Rotation Director – Keisha Gibson, MD (firstname.lastname@example.org)
First Day Information
Meet at 8:30am in 60172 Women’s Hospital for Renal Rounds. The Nephrology Attending schedule is also available on WebXchange.
Goals and Objectives
OVERALL EDUCATIONAL GOAL:
To achieve competency in General Pediatrics, the resident completing the elective in Nephrology should be able to (1) suspect, accurately document, and initiate a diagnostic evaluation of frequently encountered symptoms, signs or laboratory abnormalities which may be manifestations of renal and urinary system disease, (2) correct water, electrolyte and acid-base disorders, (3) treat acute urinary tract infections and (4) initiate treatment of potentially life-threatening emergencies such as hyperkalemia and hypertension.
On completion of the elective, the resident should be able to:
Perform a history and physical examination adequately to detect abnormalities in body fluid homeostasis, hypertension and manifestations of renal disease. (PC)
Demonstrate proficiency in interpreting laboratory studies used to detect renal disease to include: (MK)
Urinalysis, by assessing urine specific gravity, reading the urinary dipstick test (i.e. “multistix”), preparing a wet mount, examining the urine sediment in the microscope, recognizing cells and casts and by interpreting “patterns” of these elements as “normal” or as typical of “urinary tract infection”, “nephrotic syndrome”, “acute glomerulonephritis”, “acute tubular necrosis” or “chronic renal failure”.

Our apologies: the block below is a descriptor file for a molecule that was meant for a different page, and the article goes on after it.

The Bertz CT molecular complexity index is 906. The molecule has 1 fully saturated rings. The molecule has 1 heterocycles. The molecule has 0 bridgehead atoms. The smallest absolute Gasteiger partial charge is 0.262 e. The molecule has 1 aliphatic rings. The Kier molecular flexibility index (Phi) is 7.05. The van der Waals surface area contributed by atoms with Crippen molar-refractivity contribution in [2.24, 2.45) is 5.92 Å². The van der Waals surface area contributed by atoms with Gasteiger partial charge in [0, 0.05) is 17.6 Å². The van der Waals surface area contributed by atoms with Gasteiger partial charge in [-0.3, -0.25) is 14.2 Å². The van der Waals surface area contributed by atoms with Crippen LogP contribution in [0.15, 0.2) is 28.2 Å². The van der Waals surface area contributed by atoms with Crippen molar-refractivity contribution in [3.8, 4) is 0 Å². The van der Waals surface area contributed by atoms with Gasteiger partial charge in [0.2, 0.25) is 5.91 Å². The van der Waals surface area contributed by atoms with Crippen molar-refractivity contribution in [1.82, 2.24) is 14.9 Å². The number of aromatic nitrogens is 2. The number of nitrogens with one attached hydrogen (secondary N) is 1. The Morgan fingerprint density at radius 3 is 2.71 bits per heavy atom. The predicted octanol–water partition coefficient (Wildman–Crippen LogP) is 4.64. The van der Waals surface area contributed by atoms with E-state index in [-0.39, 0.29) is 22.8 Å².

Measurement or estimation of glomerular filtration rate (GFR), by using the serum creatinine to estimate, from body
height, and calculate, based on formulas to estimate GFR (i.e. Schwartz) or on actual quantitative urinary excretion, i.e. the creatinine clearance extrapolated to a standard body surface area,) compare the result to age-appropriate normal reference values and to recognize limitations in its interpretation.
Tubular function, by calculating and interpreting the “absolute” and “fractional” excretions of water, sodium potassium,
calcium and protein.
Detect, evaluate and manage states of abnormal body homeostasis to include: (MK, PC, PBL)
Volume depletion by estimating water losses from the clinical examination, calculating water and electrolyte deficits, and developing a plan for replacement of deficits, maintenance fluids, on-going losses and mitigating complications of
Dysnatremia, by suspecting, documenting and discovering its etiology and by developing a judicious plan of treatment.
Acid-base disorders, by suspecting, documenting and discovering the etiologies of both “pure” and “mixed” disorders,
determining the indications for correcting the disorder and by recognizing the potential complications of treatment.
Recognize, evaluate and manage common conditions to include: (MK, PC, PBL)
Urinary tract infection, by suspecting and accurately documenting bacteriuria using the appropriate culture method,
selecting, based on their advantages and limitations, the optimal radiographic techniques to detect vesicoureteral reflux and renal parenchymal abnormalities and by developing a treatment/management plan.
Hematuria, by listing the causes of a “positive” urine dipstick for “blood”, identifying red cells in the sediment, defining its origin as “glomerular” or “non-glomerular”, and by differentiating the causes of each.
Proteinuria, be detecting and accurately quantitating protein excretion, defining its origin as “glomerular” or “nonglomerular”, recognizing the characteristics of “functional” forms of proteinuria and by differentiating the causes of“minimal-moderate” and “nephrotic range” proteinuria.
Nephrotic syndrome, by documenting the clinical features typical of Minimal Change Nephropathy, knowing the indication for and interpreting the response to a trial of glucocorticoid therapy and by anticipating the potential complications of steroid therapy and of the untreated “nephrotic state”.